corrosion was a bigger problem than the difference in friction through the
two diameters of pipe (the increase in friction is dependent on material and
is not directly linear). Borla's stainless steel resists thermal change,
and it among the worst conductors of heat of all common metals. Once the
pipes get up to temperature, they are VERY hot, and short of submersion into
a lake, they stay hot pretty effectively.

For these reasons, I figured Borla to be pretty honest on the technical
issues and the fact that the pipes will never rust away for the life of this
truck and the next two Rangers I might own, it didn't seem to be a waste of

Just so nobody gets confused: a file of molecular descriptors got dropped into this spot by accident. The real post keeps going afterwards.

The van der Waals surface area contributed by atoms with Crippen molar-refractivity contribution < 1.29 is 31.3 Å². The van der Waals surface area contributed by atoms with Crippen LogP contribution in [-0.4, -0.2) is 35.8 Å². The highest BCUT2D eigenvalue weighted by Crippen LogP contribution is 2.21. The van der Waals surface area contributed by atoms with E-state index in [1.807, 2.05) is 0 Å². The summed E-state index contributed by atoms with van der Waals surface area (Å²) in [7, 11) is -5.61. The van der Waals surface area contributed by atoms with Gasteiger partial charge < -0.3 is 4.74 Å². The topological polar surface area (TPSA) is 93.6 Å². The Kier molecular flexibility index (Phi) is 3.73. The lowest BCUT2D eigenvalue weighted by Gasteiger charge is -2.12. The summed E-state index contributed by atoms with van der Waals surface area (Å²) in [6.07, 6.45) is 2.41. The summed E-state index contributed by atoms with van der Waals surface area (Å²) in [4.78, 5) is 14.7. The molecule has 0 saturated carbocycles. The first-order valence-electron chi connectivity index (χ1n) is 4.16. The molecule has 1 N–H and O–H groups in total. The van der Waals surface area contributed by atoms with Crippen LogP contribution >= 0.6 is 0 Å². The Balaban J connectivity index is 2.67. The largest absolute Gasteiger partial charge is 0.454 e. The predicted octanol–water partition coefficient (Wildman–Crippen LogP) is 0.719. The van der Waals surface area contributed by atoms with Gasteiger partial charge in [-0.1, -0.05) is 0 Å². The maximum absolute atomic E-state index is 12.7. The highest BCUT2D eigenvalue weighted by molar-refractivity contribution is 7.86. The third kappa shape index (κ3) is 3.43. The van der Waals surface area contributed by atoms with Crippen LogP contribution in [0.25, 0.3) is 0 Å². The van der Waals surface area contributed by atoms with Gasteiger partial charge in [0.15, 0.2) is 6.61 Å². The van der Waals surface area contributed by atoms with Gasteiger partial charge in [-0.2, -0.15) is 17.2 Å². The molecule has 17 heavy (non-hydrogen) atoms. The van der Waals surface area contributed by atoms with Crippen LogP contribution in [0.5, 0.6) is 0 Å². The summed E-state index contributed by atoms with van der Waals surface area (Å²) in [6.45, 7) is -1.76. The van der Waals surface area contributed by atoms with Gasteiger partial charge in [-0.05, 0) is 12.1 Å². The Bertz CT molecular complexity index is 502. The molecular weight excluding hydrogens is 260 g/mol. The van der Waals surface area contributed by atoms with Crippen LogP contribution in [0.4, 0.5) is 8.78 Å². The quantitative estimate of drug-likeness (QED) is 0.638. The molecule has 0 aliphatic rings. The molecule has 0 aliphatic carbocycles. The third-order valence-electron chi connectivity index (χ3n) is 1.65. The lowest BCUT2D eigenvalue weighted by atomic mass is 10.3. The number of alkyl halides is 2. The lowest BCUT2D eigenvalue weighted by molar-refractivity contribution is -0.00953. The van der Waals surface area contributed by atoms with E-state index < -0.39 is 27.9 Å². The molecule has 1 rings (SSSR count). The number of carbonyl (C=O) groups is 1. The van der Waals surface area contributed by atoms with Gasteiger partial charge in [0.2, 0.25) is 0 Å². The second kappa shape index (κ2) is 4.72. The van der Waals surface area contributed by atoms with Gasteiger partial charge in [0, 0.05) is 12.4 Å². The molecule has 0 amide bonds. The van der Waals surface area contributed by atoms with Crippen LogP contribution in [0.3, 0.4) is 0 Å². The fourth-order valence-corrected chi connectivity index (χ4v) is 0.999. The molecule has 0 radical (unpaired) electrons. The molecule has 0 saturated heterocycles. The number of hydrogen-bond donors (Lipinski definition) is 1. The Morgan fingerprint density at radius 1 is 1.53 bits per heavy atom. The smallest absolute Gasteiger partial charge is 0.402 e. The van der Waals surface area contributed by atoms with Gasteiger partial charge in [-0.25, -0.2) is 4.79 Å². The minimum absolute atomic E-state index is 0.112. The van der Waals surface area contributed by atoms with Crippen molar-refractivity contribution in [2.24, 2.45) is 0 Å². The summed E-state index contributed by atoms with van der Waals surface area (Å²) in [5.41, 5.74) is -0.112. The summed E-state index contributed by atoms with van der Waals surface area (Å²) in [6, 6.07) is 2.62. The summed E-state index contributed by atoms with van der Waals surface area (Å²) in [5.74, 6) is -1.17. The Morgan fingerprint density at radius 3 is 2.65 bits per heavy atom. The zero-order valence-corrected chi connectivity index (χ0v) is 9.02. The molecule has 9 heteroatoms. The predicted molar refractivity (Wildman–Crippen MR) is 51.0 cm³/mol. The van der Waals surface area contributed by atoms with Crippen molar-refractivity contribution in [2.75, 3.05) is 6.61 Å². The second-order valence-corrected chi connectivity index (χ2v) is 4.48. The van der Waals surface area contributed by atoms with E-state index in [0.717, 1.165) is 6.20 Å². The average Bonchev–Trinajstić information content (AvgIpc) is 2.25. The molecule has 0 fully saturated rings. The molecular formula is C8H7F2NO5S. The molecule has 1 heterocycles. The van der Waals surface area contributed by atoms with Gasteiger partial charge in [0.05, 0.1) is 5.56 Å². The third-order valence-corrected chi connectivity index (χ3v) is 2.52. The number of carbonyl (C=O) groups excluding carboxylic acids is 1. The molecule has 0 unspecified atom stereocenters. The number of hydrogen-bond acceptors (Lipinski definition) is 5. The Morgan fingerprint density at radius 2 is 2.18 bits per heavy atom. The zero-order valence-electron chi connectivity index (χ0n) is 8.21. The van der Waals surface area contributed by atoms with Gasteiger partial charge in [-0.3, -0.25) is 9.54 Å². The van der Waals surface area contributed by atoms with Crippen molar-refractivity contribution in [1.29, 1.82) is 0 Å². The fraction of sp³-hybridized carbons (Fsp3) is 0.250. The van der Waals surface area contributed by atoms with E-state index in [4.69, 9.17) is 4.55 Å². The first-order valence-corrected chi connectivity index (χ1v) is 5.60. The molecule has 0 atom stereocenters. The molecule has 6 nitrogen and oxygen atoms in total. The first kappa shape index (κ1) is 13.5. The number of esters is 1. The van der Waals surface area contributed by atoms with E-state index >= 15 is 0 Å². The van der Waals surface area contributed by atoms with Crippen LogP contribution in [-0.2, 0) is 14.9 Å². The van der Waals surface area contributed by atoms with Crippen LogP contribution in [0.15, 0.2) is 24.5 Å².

my money.

Now wipe the drool from the top of your desks.

Dave
Devner, CO


> -----Original Message-----
>
> Date: Thu, 6 May 1999 22:24:50 EDT
> From: Ding060297 aol.com
> Subject: Re: FTE Small - Borla exhaust system reverberating in cabin?
>
> The system i just installed is nice its got a slightly louder rumble
>
> at idle and only gets loud between 1800 and 2300 rpm;s after that it
> pretty
> much goes away i hear the induction from the air cleaner over it -go
> figure-
> But instead of wasting $500-600 bucks on a borla or flowmaster which by
> the
> way don't flow very well at all they just get loud, try and find a exhaust
>
> shop, they can build you one for a quater of that my 3" exhaust and....